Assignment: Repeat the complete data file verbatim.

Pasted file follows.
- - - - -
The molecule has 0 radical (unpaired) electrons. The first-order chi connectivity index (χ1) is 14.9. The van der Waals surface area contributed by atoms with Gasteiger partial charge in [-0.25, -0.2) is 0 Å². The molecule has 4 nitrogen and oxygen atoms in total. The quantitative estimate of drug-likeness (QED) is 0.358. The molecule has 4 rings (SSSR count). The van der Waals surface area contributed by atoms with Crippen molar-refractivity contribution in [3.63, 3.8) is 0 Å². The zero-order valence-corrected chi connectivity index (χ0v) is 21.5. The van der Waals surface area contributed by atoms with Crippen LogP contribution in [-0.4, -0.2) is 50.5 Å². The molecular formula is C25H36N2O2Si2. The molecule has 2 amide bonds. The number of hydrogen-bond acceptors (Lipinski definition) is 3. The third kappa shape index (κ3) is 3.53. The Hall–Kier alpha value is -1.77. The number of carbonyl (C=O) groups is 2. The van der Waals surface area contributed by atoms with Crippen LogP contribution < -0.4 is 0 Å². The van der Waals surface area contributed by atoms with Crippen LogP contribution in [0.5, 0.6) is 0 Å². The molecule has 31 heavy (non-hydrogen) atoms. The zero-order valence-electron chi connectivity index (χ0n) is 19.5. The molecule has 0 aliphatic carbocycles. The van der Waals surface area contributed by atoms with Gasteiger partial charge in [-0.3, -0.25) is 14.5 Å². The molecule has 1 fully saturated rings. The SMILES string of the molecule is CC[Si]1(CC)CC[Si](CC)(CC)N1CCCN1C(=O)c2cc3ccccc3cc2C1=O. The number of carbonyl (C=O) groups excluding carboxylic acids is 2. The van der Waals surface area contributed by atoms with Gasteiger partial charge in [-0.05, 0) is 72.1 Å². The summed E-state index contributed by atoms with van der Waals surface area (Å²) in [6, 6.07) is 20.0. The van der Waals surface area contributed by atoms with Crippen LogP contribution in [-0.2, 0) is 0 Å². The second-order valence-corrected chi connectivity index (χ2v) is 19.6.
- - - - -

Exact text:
The molecule has 0 radical (unpaired) electrons. The first-order chi connectivity index (χ1) is 14.9. The van der Waals surface area contributed by atoms with Gasteiger partial charge in [-0.25, -0.2) is 0 Å². The molecule has 4 nitrogen and oxygen atoms in total. The quantitative estimate of drug-likeness (QED) is 0.358. The molecule has 4 rings (SSSR count). The van der Waals surface area contributed by atoms with Crippen molar-refractivity contribution in [3.63, 3.8) is 0 Å². The zero-order valence-corrected chi connectivity index (χ0v) is 21.5. The van der Waals surface area contributed by atoms with Crippen LogP contribution in [-0.4, -0.2) is 50.5 Å². The molecular formula is C25H36N2O2Si2. The molecule has 2 amide bonds. The number of hydrogen-bond acceptors (Lipinski definition) is 3. The third kappa shape index (κ3) is 3.53. The Hall–Kier alpha value is -1.77. The number of carbonyl (C=O) groups is 2. The van der Waals surface area contributed by atoms with Crippen LogP contribution < -0.4 is 0 Å². The van der Waals surface area contributed by atoms with Crippen LogP contribution in [0.5, 0.6) is 0 Å². The molecule has 31 heavy (non-hydrogen) atoms. The zero-order valence-electron chi connectivity index (χ0n) is 19.5. The molecule has 0 aliphatic carbocycles. The van der Waals surface area contributed by atoms with Gasteiger partial charge in [-0.3, -0.25) is 14.5 Å². The molecule has 1 fully saturated rings. The SMILES string of the molecule is CC[Si]1(CC)CC[Si](CC)(CC)N1CCCN1C(=O)c2cc3ccccc3cc2C1=O. The number of carbonyl (C=O) groups excluding carboxylic acids is 2. The van der Waals surface area contributed by atoms with Gasteiger partial charge in [-0.05, 0) is 72.1 Å². The summed E-state index contributed by atoms with van der Waals surface area (Å²) in [6, 6.07) is 20.0. The van der Waals surface area contributed by atoms with Crippen LogP contribution in [-0.2, 0) is 0 Å². The second-order valence-corrected chi connectivity index (χ2v) is 19.6.